Co-authored by Tanay Gokhale & Avantika Bunga
Phrases such as ‘global warming’ and ‘climate change’ feature in mainstream media discourse on the daily. Environmental degradation is a threat so imminent that it commands frequent international conferences and summits and often gives rise to conspiracy theories. Most often, experts on the issue condone large-scale alterations in production and consumption patterns as a solution.
Given the overwhelming rate at which our surroundings are changing, the pedal has been pressed on animal conservation. The total wildlife on Earth is likely to fall by 2020 to 34% of its numbers in 2016. But science found a ray of hope through genetic engineering; a new kind of technology called ‘cryoconservation’ or ‘cryopreservation’ is likely to be a crucial aid to conservation efforts. The method promises to go a long way towards re-populating certain endangered species and possibly reviving extinct species.
Cryopreservation involves artificially preserving genetic material from a living organism by freezing its sample in “gene banks”. The semen, ova, embryos, and/or tissues of living organisms are extracted and frozen. These samples can later be used to recreate organisms of the particular species, even after extinction.
While conventional conservation methods thus far have helped boost the populations of endangered species, they require the existing population to reproduce successfully and frequently. But the circumstances under which scientists often find these species may render this unfeasible. Unfavourable environmental conditions, skewed sex-ratios, and high mortality rates are some of the many problems that might hinder effective breeding.
Since cryopreservation doesn’t require the physical presence of the organism but only its genetic sample, this new method would not be dependent on breeding. Whether the species is in circumstances unfavourable to breeding or even entirely extinct, cryopreservation could revive it.
The Nascent Stages
Thus far, international focus has been on using cryopreservation to preserve food and agricultural resources such as seeds and livestock.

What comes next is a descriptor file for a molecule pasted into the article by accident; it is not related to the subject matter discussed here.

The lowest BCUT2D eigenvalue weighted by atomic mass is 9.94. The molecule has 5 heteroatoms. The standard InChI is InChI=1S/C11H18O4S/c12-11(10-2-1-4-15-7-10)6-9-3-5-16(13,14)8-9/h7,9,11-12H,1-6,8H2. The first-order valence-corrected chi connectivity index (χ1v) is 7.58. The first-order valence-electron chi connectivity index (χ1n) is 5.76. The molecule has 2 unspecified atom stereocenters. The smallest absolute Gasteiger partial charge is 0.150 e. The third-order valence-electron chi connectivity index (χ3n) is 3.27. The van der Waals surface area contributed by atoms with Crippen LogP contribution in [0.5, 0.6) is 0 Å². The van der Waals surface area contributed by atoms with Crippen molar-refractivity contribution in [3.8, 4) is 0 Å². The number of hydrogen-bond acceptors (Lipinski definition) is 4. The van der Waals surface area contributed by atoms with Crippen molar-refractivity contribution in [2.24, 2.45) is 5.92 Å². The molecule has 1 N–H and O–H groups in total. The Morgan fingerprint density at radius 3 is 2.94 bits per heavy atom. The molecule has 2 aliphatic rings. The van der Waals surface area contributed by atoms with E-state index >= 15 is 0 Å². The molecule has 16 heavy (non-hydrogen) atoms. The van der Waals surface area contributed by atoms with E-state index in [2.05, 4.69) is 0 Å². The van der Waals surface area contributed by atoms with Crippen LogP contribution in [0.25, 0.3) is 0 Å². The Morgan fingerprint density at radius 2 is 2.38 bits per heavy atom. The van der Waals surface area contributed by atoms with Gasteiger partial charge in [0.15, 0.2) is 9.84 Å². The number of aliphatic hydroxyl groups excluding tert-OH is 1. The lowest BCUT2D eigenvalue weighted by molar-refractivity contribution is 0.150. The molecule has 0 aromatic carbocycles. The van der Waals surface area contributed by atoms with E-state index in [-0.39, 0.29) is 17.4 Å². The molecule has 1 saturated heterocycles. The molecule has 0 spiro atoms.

One of the Sustainable Development Goals (SDGs) is to end hunger, achieve food security, improve nutrition and promote sustainable agriculture. A target under this goal is “to maintain the genetic diversity of seeds, cultivated plants and farmed and domesticated animals and their related wild species, including through soundly managed and diversified seed and plant banks at the national, regional and international levels, and promote access to and fair and equitable sharing of benefits arising from the utilization of genetic resources and associated traditional knowledge, as internationally agreed, by 2020”.
There has been an increasing interest to achieve this through soundly managed and diversified gene banks at the national, regional, and international levels.
The Food and Agriculture Organization (FAO) adopted the Global Plan of Action for Animal Genetic Resources in 2007. This was the first international framework for the management of genetic material vis-a-vis livestock biodiversity conservation. In 2008, the FAO also published Guidelines on the Preparation of National Strategies and Action Plans for Animal Genetic Resources. These shed light on how nations set up their own gene banks and preserved genetic samples of livestock.
On Home Soil
Chang La, near the Himalayas, is home to India’s first seed bank. Founded ten years ago with an experimental set-up, the Chang La seed bank is a joint venture between the National Bureau of Plant Genetic Resources and the Defence Institute of High Altitude Research.